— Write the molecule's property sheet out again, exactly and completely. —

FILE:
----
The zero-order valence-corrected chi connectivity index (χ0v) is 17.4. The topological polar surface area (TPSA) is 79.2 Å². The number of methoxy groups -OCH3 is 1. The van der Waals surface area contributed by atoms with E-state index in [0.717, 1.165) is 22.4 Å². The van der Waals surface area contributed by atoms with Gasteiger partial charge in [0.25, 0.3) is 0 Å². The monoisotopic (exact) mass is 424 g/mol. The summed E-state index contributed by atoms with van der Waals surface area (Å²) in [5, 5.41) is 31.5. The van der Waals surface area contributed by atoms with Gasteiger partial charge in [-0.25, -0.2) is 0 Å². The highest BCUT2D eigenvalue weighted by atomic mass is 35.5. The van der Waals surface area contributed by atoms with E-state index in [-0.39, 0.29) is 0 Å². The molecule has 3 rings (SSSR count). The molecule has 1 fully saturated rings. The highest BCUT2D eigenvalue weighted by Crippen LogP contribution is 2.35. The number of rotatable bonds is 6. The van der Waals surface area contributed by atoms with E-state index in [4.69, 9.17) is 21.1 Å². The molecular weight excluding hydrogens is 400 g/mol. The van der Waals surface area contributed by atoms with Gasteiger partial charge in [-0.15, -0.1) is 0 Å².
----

The zero-order valence-corrected chi connectivity index (χ0v) is 17.4. The topological polar surface area (TPSA) is 79.2 Å². The number of methoxy groups -OCH3 is 1. The van der Waals surface area contributed by atoms with E-state index in [0.717, 1.165) is 22.4 Å². The van der Waals surface area contributed by atoms with Gasteiger partial charge in [0.25, 0.3) is 0 Å². The monoisotopic (exact) mass is 424 g/mol. The summed E-state index contributed by atoms with van der Waals surface area (Å²) in [5, 5.41) is 31.5. The van der Waals surface area contributed by atoms with Gasteiger partial charge in [-0.25, -0.2) is 0 Å². The highest BCUT2D eigenvalue weighted by atomic mass is 35.5. The van der Waals surface area contributed by atoms with E-state index in [-0.39, 0.29) is 0 Å². The molecule has 3 rings (SSSR count). The molecule has 1 fully saturated rings. The highest BCUT2D eigenvalue weighted by Crippen LogP contribution is 2.35. The number of rotatable bonds is 6. The van der Waals surface area contributed by atoms with E-state index in [4.69, 9.17) is 21.1 Å². The molecular weight excluding hydrogens is 400 g/mol. The van der Waals surface area contributed by atoms with Gasteiger partial charge in [-0.15, -0.1) is 0 Å².